By Shoaib Sufi, Community Lead
September was an active month. It’s funny as autumn enters in the UK, the academic world is in spring with new students, new projects and a re-invigoration after the traditional holiday period.
In this month's update read more about how Fellows 2016 is progressing, the rise of the Institute's Software Credit Workshop and other news from the Community.
However, before we start - the Community team is recruiting a Research Software Specialist. If you are keen to run events, support Fellows, build bridges to support research software and gain data about the community to analyse and publish, then this role is for you! Applications close 18 October 2015 - this post is also open to international applicants.
By the time you read this, the applications for Institute Fellows 2016 will have closed. There was a webinar earlier in the month explaining what we were looking for in Fellows and we had Fellows Natalie Stanford, Alys Brett and Sarah Mount in attendance explaining their reasons for applying and how they have benefitted from the programme.
If you did not apply this year and are considering applying next year then you will be happy to know that funding for the 2017 programme has been confirmed. So with a year ahead of you what is the one piece of advice that I would offer; success is in the plans! If you have a plan for how you will engage your domain and move the lot of research software forward then you are half way in making an excellent application.
For Fellows 2016, all will be revealed on Friday 4th of December when we announce our new inauguration of Fellows. Competition for the Fellows 2016 programme was extra stiff, we have 15 places and 113 applicants (this is up from 73 applications last year); not bad when you considered we asked more questions this year than last time.
Over two-thirds of the reviewers are Fellows from previous inauguration years; this is very much in line with our aim of "Fellows choosing Fellows". In next month's update we will be able to let you know how many were shortlisted.
The Fellowship programme is for UK based people who work in and with research software, this year we had a number of interesting approaches of application from international people. We would like to expand the programme to take in Fellows based outside the UK but are limited by the funding that supports the current programme. If you know of any other funding calls which might be relevant for us to expand the network in Europe or internationally, (we would like to hear from you email:firstname.lastname@example.org).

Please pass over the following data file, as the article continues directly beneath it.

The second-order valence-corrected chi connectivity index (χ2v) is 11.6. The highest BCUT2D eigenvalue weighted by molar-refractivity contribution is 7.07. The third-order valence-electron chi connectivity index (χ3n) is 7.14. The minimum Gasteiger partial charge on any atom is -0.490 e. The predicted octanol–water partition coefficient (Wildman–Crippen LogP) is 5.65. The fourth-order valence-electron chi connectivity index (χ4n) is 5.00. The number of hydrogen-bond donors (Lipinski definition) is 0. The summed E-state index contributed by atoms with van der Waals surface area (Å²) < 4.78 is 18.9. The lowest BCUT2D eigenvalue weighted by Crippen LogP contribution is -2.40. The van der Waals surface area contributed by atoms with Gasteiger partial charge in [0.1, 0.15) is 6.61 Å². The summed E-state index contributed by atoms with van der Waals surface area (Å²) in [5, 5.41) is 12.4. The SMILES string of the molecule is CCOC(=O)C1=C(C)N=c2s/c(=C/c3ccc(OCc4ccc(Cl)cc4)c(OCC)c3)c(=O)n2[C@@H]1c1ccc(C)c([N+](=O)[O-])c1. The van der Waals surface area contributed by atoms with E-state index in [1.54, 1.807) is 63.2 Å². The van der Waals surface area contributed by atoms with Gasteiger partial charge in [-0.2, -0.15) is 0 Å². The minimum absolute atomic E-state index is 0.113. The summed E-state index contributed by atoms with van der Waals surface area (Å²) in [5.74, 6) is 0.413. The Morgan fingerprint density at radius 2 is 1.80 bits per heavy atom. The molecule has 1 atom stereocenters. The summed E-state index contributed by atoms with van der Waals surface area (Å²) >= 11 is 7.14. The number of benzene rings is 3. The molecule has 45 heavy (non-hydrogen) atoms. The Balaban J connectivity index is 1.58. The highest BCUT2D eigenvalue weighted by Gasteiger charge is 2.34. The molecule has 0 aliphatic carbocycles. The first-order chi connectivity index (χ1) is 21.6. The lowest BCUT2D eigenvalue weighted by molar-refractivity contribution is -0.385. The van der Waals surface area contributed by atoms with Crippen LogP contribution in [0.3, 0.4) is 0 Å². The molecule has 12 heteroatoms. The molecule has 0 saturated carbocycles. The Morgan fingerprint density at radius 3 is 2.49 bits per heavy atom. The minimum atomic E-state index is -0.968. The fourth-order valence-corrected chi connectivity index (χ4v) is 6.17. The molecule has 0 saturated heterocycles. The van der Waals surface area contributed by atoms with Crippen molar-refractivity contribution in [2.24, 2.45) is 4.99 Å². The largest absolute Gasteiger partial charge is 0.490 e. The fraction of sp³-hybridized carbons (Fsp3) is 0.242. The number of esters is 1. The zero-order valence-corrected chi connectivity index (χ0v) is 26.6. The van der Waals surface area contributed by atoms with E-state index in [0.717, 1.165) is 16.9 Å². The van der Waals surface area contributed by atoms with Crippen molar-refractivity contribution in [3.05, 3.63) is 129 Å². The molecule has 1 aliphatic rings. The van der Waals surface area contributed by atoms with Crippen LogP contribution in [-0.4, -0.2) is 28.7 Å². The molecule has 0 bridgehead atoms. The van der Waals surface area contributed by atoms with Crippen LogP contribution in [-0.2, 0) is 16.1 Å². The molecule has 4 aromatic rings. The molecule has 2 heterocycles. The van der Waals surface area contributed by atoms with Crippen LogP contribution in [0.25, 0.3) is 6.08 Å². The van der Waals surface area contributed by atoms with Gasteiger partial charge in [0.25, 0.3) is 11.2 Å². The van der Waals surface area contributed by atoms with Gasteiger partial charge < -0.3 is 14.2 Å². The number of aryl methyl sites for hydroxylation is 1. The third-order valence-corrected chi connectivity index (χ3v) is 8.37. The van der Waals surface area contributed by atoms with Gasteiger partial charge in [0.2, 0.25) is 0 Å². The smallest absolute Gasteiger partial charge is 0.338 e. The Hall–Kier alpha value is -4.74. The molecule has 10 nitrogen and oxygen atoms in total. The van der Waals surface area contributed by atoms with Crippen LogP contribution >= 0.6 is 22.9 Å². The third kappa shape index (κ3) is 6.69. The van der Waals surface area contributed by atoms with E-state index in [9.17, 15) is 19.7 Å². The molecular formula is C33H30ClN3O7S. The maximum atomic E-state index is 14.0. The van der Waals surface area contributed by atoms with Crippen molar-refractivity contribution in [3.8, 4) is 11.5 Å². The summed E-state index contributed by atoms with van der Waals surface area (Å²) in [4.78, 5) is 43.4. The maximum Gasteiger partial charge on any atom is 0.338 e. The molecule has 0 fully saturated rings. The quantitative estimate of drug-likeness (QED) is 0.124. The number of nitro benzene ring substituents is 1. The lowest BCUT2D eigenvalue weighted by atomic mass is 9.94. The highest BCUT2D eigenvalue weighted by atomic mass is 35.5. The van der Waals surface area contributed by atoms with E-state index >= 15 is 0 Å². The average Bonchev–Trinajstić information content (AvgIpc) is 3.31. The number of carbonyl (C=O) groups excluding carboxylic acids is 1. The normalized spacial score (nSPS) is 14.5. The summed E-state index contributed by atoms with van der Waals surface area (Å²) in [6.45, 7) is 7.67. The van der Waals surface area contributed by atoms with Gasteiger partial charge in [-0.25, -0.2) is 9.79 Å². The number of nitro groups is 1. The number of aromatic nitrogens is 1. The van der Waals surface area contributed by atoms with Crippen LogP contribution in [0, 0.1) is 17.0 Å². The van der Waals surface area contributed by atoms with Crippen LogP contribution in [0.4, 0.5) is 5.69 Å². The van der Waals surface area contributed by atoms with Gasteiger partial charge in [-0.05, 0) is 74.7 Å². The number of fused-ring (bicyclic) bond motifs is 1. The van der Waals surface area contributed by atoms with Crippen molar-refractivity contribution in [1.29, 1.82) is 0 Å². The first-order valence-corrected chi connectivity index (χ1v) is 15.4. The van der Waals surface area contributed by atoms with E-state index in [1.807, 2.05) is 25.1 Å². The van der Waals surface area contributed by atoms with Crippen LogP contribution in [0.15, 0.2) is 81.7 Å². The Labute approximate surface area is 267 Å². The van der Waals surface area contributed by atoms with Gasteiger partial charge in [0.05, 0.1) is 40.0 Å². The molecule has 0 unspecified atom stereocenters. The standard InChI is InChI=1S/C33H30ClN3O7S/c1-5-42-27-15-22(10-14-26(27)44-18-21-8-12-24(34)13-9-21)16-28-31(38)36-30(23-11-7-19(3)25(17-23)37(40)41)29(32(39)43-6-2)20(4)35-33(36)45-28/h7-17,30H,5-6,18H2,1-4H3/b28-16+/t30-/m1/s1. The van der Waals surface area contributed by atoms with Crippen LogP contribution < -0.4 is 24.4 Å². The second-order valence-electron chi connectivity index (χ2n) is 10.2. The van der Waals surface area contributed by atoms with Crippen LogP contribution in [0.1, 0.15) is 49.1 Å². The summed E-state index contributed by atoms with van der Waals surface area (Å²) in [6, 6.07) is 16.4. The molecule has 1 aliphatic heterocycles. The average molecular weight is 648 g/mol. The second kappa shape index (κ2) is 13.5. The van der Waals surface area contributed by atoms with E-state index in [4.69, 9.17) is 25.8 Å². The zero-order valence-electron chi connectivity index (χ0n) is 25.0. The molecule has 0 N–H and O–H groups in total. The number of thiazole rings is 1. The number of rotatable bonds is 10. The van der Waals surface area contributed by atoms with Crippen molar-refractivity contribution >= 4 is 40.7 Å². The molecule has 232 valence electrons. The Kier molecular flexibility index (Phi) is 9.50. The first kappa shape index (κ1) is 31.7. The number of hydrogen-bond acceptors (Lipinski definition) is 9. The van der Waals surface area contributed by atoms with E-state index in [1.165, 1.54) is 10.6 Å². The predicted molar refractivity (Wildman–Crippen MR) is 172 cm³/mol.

Software Credit Workshop
The Institute’s Software Credit Workshop takes place at the Natural History Museum, London on Monday 19th October. The workshop is focused on best practice in software citation and credit, software based career paths in research organisations and how software fares in the evaluation of research.We have 53 people registered to so places are filling fast - only 7 places left!
We have a who’s attending page, a list of resources that you should have some familiarity with before attending, a list of suggested discussion topics and the agenda is up.
Instead of a long plenary session we will begin the workshop with short but information rich talks to help stimulate the discussion that takes place in the afternoon.
The output of the workshop will be a report on what steps need to be taken and by which stakeholders (publishers, funders, research organisations and service providers) to improve the lot of software in reputational credit and we are planning on putting together a Manifesto on Software Credit to collect principles that stakeholders can rally around to move this important area forward.
The workshop has become THE place to talk about software and credit internationally in the coming 6 months; if you have an interest in the area please register via Eventbrite.
Blog and news from the community
Institute Fellow Sarah Mount reports on the PyCon UK 2015 Science track. This was a new track at PyCon and gave a chance for commercial developers and research software engineers who both love Python to come together to work on software together; this happy union even withstood a World War 2 Nazi bomb!
If you have any questions, comments or suggestions about the updates this month please feel free to get in touch.